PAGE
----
Terrorist movements are invariably both outmanned and outgunned by their opponents, so they employ tactics in an effort to gain more attention than any objective assessment of their capabilities would suggest that they warrant. Bin Laden, for example, referred to the “Twin Towers” as “Icons” of Americas military and economic power.
Terrorism is a by-product of broader power in all of its forms – political, economic, military, ideological and cultural. These are the same forms of power that characterize the forces of western – led globalization.
Terrorism that threatens international stability, and particularly US global leadership is centered on power-based political causes that are enduring; the weak against the strong, the disenfranchised against the establishment, and the revolutionary against the status quo. Over simplified generalizations about poverty and terrorism or any other single variable are circumstances of a serious argument.
Understanding the Media’s Role:
The media has often been cited in the context of a terrorist incident as another important factor in the modern terrorist’s arsenal. During an attack, a terrorist often benefits from a media “amplification effect”, as terrorist activities are broadcast by the media to a much larger audience than would normally be available. Today’s post modern terrorist has learned a valuable lesson about our world: television and other media can be manipulated as a vital link between the terrorist and the intended audience.
Forging this link requires an act which is “newsworthy” – this has come to outrageous, even barbaric forms of attack. Terrorists accordingly attempt to display “showmanship” in order to get adequate airtime. This nexus of interest between the media who thrive on sensational news and terrorists are only too happy to provide sensational events which has raised questions. Brian Jenkins, a well-known terrorist expert from Kroll Associates, has stated “terrorists want a lot of people watching, and a lot of people listening, not a lot of people dead˝. I consider terrorism as violence for effect. Terrorists choreograph dramatic incidents to achieve maximum publicity and, in that sense, terrorism is a theater”.
If it is understood that terrorists are putting on a show, it becomes easier to understand how they manipulate events to their own satisfaction. The most basic reason for terrorism today is to gain recognition for a particular cause; the best way, to do that is through the media, whose job is to provide a worldwide audience with nearly immediate information.
Publicity is part of the terrorist action itself. The terrorist operation is “propaganda of the dead”. The resonance the terrorists hope to find in the media is calculated. Therefore, government adherence to a firm attitude is made more difficult by the publicity the terrorist expects are which indeed is given to terrorist action in the media.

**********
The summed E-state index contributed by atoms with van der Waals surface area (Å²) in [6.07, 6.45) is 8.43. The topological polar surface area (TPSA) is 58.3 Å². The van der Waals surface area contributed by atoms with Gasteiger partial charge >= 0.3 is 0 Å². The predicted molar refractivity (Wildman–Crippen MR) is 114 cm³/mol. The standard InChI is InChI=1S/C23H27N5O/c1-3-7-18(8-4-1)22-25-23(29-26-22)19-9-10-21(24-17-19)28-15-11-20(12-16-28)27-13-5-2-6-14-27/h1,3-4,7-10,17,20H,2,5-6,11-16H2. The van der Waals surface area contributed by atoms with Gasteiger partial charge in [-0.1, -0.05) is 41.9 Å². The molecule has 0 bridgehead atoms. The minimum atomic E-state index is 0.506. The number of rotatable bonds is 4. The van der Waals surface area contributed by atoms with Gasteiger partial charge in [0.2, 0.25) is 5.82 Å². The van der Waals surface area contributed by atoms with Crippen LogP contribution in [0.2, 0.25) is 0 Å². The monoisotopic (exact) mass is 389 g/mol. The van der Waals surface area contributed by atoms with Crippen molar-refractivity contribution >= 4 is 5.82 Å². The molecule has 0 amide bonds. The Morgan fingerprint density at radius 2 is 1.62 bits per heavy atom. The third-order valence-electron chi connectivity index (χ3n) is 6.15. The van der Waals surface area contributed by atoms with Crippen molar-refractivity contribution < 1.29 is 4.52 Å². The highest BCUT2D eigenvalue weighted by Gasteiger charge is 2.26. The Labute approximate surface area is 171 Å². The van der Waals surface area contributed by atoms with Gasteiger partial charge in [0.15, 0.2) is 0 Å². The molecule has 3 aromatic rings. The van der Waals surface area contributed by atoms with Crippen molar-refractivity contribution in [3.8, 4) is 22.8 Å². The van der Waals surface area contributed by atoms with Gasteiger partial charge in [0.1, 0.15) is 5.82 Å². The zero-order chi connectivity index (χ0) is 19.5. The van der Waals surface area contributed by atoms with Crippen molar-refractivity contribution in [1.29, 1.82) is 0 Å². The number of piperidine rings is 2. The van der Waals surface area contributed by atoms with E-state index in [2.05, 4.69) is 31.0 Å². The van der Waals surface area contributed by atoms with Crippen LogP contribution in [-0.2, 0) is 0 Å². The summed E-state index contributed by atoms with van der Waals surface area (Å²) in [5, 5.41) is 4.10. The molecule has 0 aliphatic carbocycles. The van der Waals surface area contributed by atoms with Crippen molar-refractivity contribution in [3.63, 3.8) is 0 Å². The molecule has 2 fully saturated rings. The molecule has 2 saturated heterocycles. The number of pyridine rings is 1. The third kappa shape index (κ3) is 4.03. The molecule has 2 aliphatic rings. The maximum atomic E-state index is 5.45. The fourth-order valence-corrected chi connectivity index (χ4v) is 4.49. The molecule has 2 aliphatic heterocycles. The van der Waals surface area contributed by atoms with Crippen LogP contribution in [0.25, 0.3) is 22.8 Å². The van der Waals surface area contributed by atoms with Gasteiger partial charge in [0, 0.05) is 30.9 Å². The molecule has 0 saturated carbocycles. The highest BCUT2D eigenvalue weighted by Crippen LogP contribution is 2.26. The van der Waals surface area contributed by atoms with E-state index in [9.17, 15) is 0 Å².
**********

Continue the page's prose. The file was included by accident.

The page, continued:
In the Mumbai attack at “Taj Hotel”, the media had a live telecast for almost two days continuously. This gave very wide international publicity for the terrorists. This action of continued telecast should not have been done by the Indian media. It hampered the national security of India by unnecessary comments about the rescue operations and the general security arrangements to counter terrorist attacks in India. The advantage was to the terrorists but not to the public or to the authorities.
Another similar television story in Israel, which is ironic in many ways because the successful rescue of the hostages in Entebbe relied solely on the secrecy of the operation. The fact that Israeli TV later apologized to the Federal Government showed that again there was some soul – searching alone and that they came to the conclusion that at that point in the development it was very wrong go to public on the air.
Working with the Media:
Emergency response teams in the past have had cameras thrust at them in other emergency situations. Some responders become upset and angry with such crews and refuse to answer questions. Other responders may being talking to the first member of the news media who asks them a question. Both of these responses should be avoided. Responders must be made aware that the media has a right – indeed, an obligation – to report the news to the public. Once responders realize they and the media share similar responsibilities, responder irritation should be minimized.
After a terrorist event, the media need facts and accurate information. This is what the public expect. To facilitate this process, response agencies should co-ordinate their efforts and follow these guidelines to provide information as quickly as possible.
- Do not mislead
- Answer all questions truthfully
- Promise to get information
- Become familiar with deadlines
- Do not overstate a problem: and
- Distribute the facts.
At this stage of an incident, expect chaos and confusion yet, these simple rules should allow responders and incident commanders to handle most questions.
Do not forget what may seem to be an oxymoron: journalism ethics of course, some display nothing of the sort, but most journalists have a strong sense of fair play about getting a good story. It is important to establish trust with the media. Learn how errors can be redressed. Agencies and responders should know that some journalists may record interviews. Responders should understand and appreciate the definitions on the record, off the record, background and confidential sources, and the need to compare sources.
Special Problems Encountered when dealing with the Media: